The Army’s Criminal Investigation Division is taking a second look at nearly 900 investigations it previously conducted into personnel accused of fraud or other crimes while participating in the Guard Recruiting Assistance Program between 2005 and 2012, according to an email obtained by Army Times.

Tens of thousands of part-time troops, primarily members of the National Guard, faced investigation for their participation in G-RAP (or its smaller Army Reserve counterpart, AR-RAP). Under the program, off-duty members working for office supply company Docupak as independent contractors could receive up to $2,000 for each enlisted soldier they referred — and it worked, sparking around 130,000 enlistments in seven years.

But allegations of rampant fraud led to a massive CID investigation, known as Task Force Raptor, that reviewed virtually every G-RAP payment as a potential crime. Despite investigators’ efforts, only around 150 people were ever charged, and even fewer were convicted.

An Army Times investigation published in April revealed how an unknown number of troops and veterans who were never charged have suffered the administrative consequences of CID’s broadest-ever investigation — incorrect background records for people never arrested, delayed promotions, issues with state and local government applications and more.

Some investigative subjects were “titled,” an administrative process creating a permanent CID record that there had been a criminal investigation — regardless of its result. Some have found that the titling process saw them entered into an FBI criminal database used for background checks.

Now, according to an email sent by the agency’s assistant director Guy Surian, CID is examining “more than 880...Recruiting Assistance Program (RAP) cases.”

Surian said that CID director Gregory Ford directed the move, building a team that will review “investigative records on RAP subjects to ensure each was titled and/or indexed appropriately and begin any corrective actions deemed necessary.”

CID’s top spokesperson, Patrick Barnes, confirmed the review in a statement emailed to Army Times. He did not specify its scope, though.

“At the direction of CID Director Gregory D. Ford, a team of Special Agents is reviewing records from RAP investigations to determine whether individuals were titled and indexed appropriately and will initiate any corrective actions deemed necessary,” said Barnes.

It’s not clear how long the process will take, but an attorney who has represented dozens of G-RAP cases is skeptical that CID can conduct a fair internal review.

“I’m worried that they’re just going to whitewash this and nothing is going to come of it,” said Doug O’Connell, a Texas lawyer and retired Special Forces colonel.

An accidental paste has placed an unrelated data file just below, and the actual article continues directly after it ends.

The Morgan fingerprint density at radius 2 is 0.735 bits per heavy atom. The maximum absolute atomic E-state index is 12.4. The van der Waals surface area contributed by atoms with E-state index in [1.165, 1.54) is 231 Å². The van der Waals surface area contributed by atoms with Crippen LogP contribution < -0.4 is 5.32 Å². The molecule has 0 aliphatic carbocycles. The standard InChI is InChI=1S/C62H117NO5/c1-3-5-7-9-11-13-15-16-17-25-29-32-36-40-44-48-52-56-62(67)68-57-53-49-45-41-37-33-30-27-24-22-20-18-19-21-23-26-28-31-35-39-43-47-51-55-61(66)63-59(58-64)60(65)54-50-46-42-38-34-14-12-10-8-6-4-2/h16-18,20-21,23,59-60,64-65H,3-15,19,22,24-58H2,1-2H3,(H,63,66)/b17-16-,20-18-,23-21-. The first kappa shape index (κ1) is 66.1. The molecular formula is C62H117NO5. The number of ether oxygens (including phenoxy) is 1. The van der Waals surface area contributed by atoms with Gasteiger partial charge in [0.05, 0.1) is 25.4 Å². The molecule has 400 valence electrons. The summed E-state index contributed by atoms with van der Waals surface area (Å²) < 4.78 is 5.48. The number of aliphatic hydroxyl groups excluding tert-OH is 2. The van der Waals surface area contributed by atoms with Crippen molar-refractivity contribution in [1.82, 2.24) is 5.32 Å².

O’Connell thinks the investigations were ill-founded, too — he argued that federal prosecutors shouldn’t have been able to charge people with stealing public funds, since the money was paid from Docupak to its own subcontractors.

Army officials told Congress in 2014 that the program may have violated federal contracting laws.

One titled officer also expressed his doubt that CID can fairly reconsider the cases, given the resources devoted to the nearly $28 million investigative task force.

Capt. Justin Tahilramani, whose case Army Times highlighted in April, recently had his application for a Florida real estate license halted by a false positive in the FBI background check database. In hopes of helping his application, he inquired with the federal prosecution office that had considered his case.

When he received a letter back on July 9, Tahilramani was surprised to learn that the U.S. Attorney’s Office in Lubbock, Texas, “never even opened an investigation into you or your alleged involvement with [G-RAP].”

“There was only one person who was the subject of the [Texas Tech] G-RAP investigation (not you),” the letter, which Army Times reviewed, stated.

Tahilramani doubts CID, who titled him based off a purported probable cause determination from the Lubbock-based prosecutors, can approach the internal review with “fresh eyes and no agenda.”

“The information in the cases is flawed and inaccurate,” he argued. “How can they possibly accomplish that with only the information already in the case files?”

Davis Winkie covers the Army for Military Times. He studied history at Vanderbilt and UNC-Chapel Hill, and served five years in the Army Guard. His investigations earned the Society of Professional Journalists' 2023 Sunshine Award and consecutive Military Reporters and Editors honors, among others. Davis was also a 2022 Livingston Awards finalist.

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